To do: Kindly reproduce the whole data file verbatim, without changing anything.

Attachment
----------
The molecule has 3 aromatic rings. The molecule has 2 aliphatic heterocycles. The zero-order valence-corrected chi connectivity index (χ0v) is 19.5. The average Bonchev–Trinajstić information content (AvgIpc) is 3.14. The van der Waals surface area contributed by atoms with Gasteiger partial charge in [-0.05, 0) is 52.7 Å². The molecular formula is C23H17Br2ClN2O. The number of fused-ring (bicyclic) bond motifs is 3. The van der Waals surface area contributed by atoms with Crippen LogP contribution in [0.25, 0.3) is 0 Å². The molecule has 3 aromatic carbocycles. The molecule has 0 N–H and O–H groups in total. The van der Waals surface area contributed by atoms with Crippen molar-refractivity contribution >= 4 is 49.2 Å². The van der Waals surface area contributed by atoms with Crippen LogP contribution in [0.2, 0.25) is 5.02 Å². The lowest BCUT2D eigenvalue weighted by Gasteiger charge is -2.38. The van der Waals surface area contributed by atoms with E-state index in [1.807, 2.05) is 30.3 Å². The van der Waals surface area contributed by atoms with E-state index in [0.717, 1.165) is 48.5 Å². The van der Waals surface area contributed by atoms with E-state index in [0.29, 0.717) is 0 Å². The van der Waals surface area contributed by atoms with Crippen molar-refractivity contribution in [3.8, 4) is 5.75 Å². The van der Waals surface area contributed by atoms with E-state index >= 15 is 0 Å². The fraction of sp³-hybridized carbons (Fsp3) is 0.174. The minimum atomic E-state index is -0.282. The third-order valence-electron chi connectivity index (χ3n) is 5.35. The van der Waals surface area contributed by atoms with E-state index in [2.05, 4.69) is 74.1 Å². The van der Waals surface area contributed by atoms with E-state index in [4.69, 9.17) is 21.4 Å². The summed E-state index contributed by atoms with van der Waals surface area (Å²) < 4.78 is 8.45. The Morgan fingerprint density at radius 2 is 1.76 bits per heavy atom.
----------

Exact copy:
The molecule has 3 aromatic rings. The molecule has 2 aliphatic heterocycles. The zero-order valence-corrected chi connectivity index (χ0v) is 19.5. The average Bonchev–Trinajstić information content (AvgIpc) is 3.14. The van der Waals surface area contributed by atoms with Gasteiger partial charge in [-0.05, 0) is 52.7 Å². The molecular formula is C23H17Br2ClN2O. The number of fused-ring (bicyclic) bond motifs is 3. The van der Waals surface area contributed by atoms with Crippen LogP contribution in [0.25, 0.3) is 0 Å². The molecule has 3 aromatic carbocycles. The molecule has 0 N–H and O–H groups in total. The van der Waals surface area contributed by atoms with Crippen molar-refractivity contribution >= 4 is 49.2 Å². The van der Waals surface area contributed by atoms with Crippen LogP contribution in [0.2, 0.25) is 5.02 Å². The lowest BCUT2D eigenvalue weighted by Gasteiger charge is -2.38. The van der Waals surface area contributed by atoms with E-state index in [1.807, 2.05) is 30.3 Å². The van der Waals surface area contributed by atoms with E-state index in [0.717, 1.165) is 48.5 Å². The van der Waals surface area contributed by atoms with E-state index in [0.29, 0.717) is 0 Å². The van der Waals surface area contributed by atoms with Crippen molar-refractivity contribution in [3.8, 4) is 5.75 Å². The van der Waals surface area contributed by atoms with E-state index >= 15 is 0 Å². The fraction of sp³-hybridized carbons (Fsp3) is 0.174. The minimum atomic E-state index is -0.282. The third-order valence-electron chi connectivity index (χ3n) is 5.35. The van der Waals surface area contributed by atoms with E-state index in [2.05, 4.69) is 74.1 Å². The van der Waals surface area contributed by atoms with E-state index in [4.69, 9.17) is 21.4 Å². The summed E-state index contributed by atoms with van der Waals surface area (Å²) < 4.78 is 8.45. The Morgan fingerprint density at radius 2 is 1.76 bits per heavy atom.